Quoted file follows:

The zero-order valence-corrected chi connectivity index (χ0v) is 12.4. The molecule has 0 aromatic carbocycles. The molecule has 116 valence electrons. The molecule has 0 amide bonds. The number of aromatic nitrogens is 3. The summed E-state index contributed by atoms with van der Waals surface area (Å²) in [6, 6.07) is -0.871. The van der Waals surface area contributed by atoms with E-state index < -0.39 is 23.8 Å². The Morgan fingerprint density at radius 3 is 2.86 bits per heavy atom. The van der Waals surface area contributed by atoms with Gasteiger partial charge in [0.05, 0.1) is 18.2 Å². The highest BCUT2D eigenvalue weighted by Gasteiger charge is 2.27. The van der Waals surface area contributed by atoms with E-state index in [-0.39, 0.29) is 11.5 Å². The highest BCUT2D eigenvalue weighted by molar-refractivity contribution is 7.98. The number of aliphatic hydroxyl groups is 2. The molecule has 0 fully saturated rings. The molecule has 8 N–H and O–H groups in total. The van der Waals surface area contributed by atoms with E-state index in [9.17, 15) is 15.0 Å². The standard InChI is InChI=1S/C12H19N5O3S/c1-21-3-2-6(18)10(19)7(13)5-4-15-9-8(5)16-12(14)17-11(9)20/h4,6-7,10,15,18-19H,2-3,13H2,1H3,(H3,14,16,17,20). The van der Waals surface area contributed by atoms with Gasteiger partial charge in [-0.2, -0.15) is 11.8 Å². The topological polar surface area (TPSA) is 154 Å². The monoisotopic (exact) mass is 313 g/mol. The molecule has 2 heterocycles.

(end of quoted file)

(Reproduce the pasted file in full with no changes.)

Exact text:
The zero-order valence-corrected chi connectivity index (χ0v) is 12.4. The molecule has 0 aromatic carbocycles. The molecule has 116 valence electrons. The molecule has 0 amide bonds. The number of aromatic nitrogens is 3. The summed E-state index contributed by atoms with van der Waals surface area (Å²) in [6, 6.07) is -0.871. The van der Waals surface area contributed by atoms with E-state index < -0.39 is 23.8 Å². The Morgan fingerprint density at radius 3 is 2.86 bits per heavy atom. The van der Waals surface area contributed by atoms with Gasteiger partial charge in [0.05, 0.1) is 18.2 Å². The highest BCUT2D eigenvalue weighted by Gasteiger charge is 2.27. The van der Waals surface area contributed by atoms with E-state index in [-0.39, 0.29) is 11.5 Å². The highest BCUT2D eigenvalue weighted by molar-refractivity contribution is 7.98. The number of aliphatic hydroxyl groups is 2. The molecule has 0 fully saturated rings. The molecule has 8 N–H and O–H groups in total. The van der Waals surface area contributed by atoms with E-state index in [9.17, 15) is 15.0 Å². The standard InChI is InChI=1S/C12H19N5O3S/c1-21-3-2-6(18)10(19)7(13)5-4-15-9-8(5)16-12(14)17-11(9)20/h4,6-7,10,15,18-19H,2-3,13H2,1H3,(H3,14,16,17,20). The van der Waals surface area contributed by atoms with Gasteiger partial charge in [-0.2, -0.15) is 11.8 Å². The topological polar surface area (TPSA) is 154 Å². The monoisotopic (exact) mass is 313 g/mol. The molecule has 2 heterocycles.